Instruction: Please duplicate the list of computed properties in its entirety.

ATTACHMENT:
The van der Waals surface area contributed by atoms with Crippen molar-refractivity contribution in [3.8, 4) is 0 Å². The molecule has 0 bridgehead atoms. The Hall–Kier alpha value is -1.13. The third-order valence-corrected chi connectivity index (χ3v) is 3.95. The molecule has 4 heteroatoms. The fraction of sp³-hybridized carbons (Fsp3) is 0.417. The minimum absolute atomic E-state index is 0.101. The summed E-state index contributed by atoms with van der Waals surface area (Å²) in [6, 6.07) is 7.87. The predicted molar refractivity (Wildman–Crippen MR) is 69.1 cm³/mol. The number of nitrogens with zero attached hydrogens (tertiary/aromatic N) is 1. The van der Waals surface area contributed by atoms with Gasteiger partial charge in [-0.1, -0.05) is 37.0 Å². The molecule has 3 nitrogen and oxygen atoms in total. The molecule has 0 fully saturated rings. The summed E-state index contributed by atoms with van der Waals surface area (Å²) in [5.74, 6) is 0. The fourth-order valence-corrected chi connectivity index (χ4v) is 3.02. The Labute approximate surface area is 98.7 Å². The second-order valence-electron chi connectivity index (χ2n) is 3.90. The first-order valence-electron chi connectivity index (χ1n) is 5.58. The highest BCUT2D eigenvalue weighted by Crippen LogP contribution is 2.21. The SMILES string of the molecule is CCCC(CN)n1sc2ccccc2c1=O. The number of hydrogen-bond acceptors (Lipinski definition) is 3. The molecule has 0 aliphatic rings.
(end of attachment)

The van der Waals surface area contributed by atoms with Crippen molar-refractivity contribution in [3.8, 4) is 0 Å². The molecule has 0 bridgehead atoms. The Hall–Kier alpha value is -1.13. The third-order valence-corrected chi connectivity index (χ3v) is 3.95. The molecule has 4 heteroatoms. The fraction of sp³-hybridized carbons (Fsp3) is 0.417. The minimum absolute atomic E-state index is 0.101. The summed E-state index contributed by atoms with van der Waals surface area (Å²) in [6, 6.07) is 7.87. The predicted molar refractivity (Wildman–Crippen MR) is 69.1 cm³/mol. The number of nitrogens with zero attached hydrogens (tertiary/aromatic N) is 1. The van der Waals surface area contributed by atoms with Gasteiger partial charge in [-0.1, -0.05) is 37.0 Å². The molecule has 3 nitrogen and oxygen atoms in total. The molecule has 0 fully saturated rings. The summed E-state index contributed by atoms with van der Waals surface area (Å²) in [5.74, 6) is 0. The fourth-order valence-corrected chi connectivity index (χ4v) is 3.02. The Labute approximate surface area is 98.7 Å². The second-order valence-electron chi connectivity index (χ2n) is 3.90. The first-order valence-electron chi connectivity index (χ1n) is 5.58. The highest BCUT2D eigenvalue weighted by Crippen LogP contribution is 2.21. The SMILES string of the molecule is CCCC(CN)n1sc2ccccc2c1=O. The number of hydrogen-bond acceptors (Lipinski definition) is 3. The molecule has 0 aliphatic rings.